In Vino Veritas, Sort Of

Growing interest in minimally processed wines is shaking up the wine industry.
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Joel Shurkin, Contributor

(Inside Science) -- About 10,000 years ago, a farmer in Asia noticed that some of his grapes had naturally fermented and liquid was forming around them. He took a taste and found that it was good. We have been drinking wine ever since.

“It predates pottery, for sure,” said Andrew Waterhouse, a graduate advisor at the Department of Viticulture and Enology at the University of California, Davis.

Since the farmer's discovery, the basic process of winemaking has remained much the same.

The quality of the wine produced from grapes largely depends on the quality of the grapes and where the grapes are grown. Climate, soil and other environmental factors, terroir in French, play a role reflecting the amount of sugar and tannins in the grapes at harvest time.

The grapes are pressed, and the stems and seeds removed. The result is called "must."

The must is then fermented. If the winemaker does nothing, yeast in the air will begin the process, but most winemakers now use laboratory yeast to control the quality. The fermentation stops when the air supply is cut off in barrels or bottles. If it isn’t stopped the result is vinegar.

The sugar in the grapes is thus converted to alcohol. The wine is then clarified, perhaps with filters, and aged, perhaps in oak. Some wines are quickly bottled and ready to drink immediately. Others, particularly reds, can take 10 or 20 years of sitting in bottles or oak or steel barrels to fully mature.

But as science and new technologies invaded vineyards, the ancient process has seen striking changes.

In many vineyards, fertilizers are now used on the soil and insecticides protect the grapes from insects. The liquid from the pressed grapes is now filtered and sulfites are added as preservatives. Modern methods guarantee more consistent taste. That way wine from Bordeaux grapes usually tastes like a Bordeaux should, as opposed to a Burgundy or wine from another area.

Enzymes are also often added to the wine, and the yeast that eats the sugar and produces the alcohol often comes from laboratories rather than the air around the vineyards.

But in the last 20 years a pushback has roiled the wine industry as the concept of natural, or raw, wine gains devotees. The whole industry is showing signs of rebellion. The goal is to produce wine less like modern megaproducers and more like the ancient Asian farmer.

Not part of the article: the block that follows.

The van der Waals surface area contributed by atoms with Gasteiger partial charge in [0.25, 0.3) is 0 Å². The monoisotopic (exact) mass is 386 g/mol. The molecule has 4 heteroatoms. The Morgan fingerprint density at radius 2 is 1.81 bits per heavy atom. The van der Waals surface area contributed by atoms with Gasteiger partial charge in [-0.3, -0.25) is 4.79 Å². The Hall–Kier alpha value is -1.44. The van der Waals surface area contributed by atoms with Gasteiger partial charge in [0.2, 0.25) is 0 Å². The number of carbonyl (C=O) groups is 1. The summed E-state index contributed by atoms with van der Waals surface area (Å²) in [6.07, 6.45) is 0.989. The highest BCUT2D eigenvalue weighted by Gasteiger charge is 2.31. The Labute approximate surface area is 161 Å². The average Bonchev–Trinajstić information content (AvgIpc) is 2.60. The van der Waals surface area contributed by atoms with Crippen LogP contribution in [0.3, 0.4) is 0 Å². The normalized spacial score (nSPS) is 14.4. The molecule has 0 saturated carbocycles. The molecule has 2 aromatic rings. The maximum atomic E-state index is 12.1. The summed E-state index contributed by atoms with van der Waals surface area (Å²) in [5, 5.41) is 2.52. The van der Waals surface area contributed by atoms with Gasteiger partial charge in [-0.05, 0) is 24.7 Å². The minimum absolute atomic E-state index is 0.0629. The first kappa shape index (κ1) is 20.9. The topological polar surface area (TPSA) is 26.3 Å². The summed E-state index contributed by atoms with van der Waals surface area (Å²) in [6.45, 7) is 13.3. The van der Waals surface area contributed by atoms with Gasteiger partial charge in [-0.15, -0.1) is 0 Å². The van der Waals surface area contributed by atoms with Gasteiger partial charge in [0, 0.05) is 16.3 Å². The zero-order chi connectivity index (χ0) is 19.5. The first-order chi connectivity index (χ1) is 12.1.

When making raw or natural wine, the natural chemistry of the winemaking process is unaltered from the vineyard to the bottle. The grapes are farmed organically. Yeast comes from the ambient air at the winery.

“They start fermenting all by themselves. You don’t add any yeast,” said Isabelle Legeron, a Wine Master and an advocate for natural wines in France. No chemicals are added, and the raw wine is not filtered. Sometime the taste is unique. Legeron comes from a family of winemakers in Cognac who use modern methods even though she is an advocate of raw wines.

Those who embrace the modern processing techniques consider the idiosyncratic tastes of some of the natural wines to be easily eliminated, Waterhouse said. But advocates of natural wine insist the wines taste real, the way nature intended.

“If the stuff tastes weird it is supposed to be weird,” said Waterhouse.

Even definitions are murky.

“Pretty much all wine is natural,” said Linda Bisson, professor emeritus at the Department of Viticulture and Enology at UC Davis. “Very little is done or added with the exception of yeast and potentially nutrients for yeast. Some add other processing aids like enzymes or use an antimicrobial like sulfite."

But, according to Allison Jordan of the Wine Institute, “there is no legal definition or regulations for natural wine. It’s generally a hands-off approach to winegrowing and winemaking.”

“Some winemakers, especially in Europe, have been making wine naturally forever,” said Alan Hirsch, a restauranteur and co-owner of Donna’s, a Baltimore restaurant with an extensive wine list. But it was done without much notice.

The battle actually began by accident. In the 1950s, winemakers in Beaujolais region of France began producing Beaujolais nouveau, an inexpensive red wine, one step beyond grape juice, rushed from the vineyards to the bottles in a matter of months, a process in France called faire pisser la vigne, or making the vines piss. It was a huge commercial hit. It also was incidentally the prototype for natural wines, using natural yeast but adding sulfites as a preservative. The success of Beaujolais nouveau inspired others to develop wines with yeast from the air but without additives such as sulfites. The natural wine trend began growing more quickly in the 1990s.

The Guardian newspaper reports that almost 40 percent of upscale restaurants in London now have at least one natural wine on its wine list. The researchers at UC Davis, America’s pre-eminent wine school, say the natural wine is good if the vintner knows what he or she is doing.

So how do natural wines taste?

To provide readers with seriously considered facts, the author of this story held a completely unscientific wine tasting at Donna’s. Hirsch selected six wines, including three from France and three from Oregon. All were moderately priced (just less than $20), half were natural, and half made conventionally.

A panel of four tasters, people who like and know wine, found most came in close in quality.

None of the judges could detect which was natural and which conventional. The judges liked them all.

Author Bio & Story Archive

Joel Shurkin is a freelance writer in Baltimore who has also taught journalism and science writing.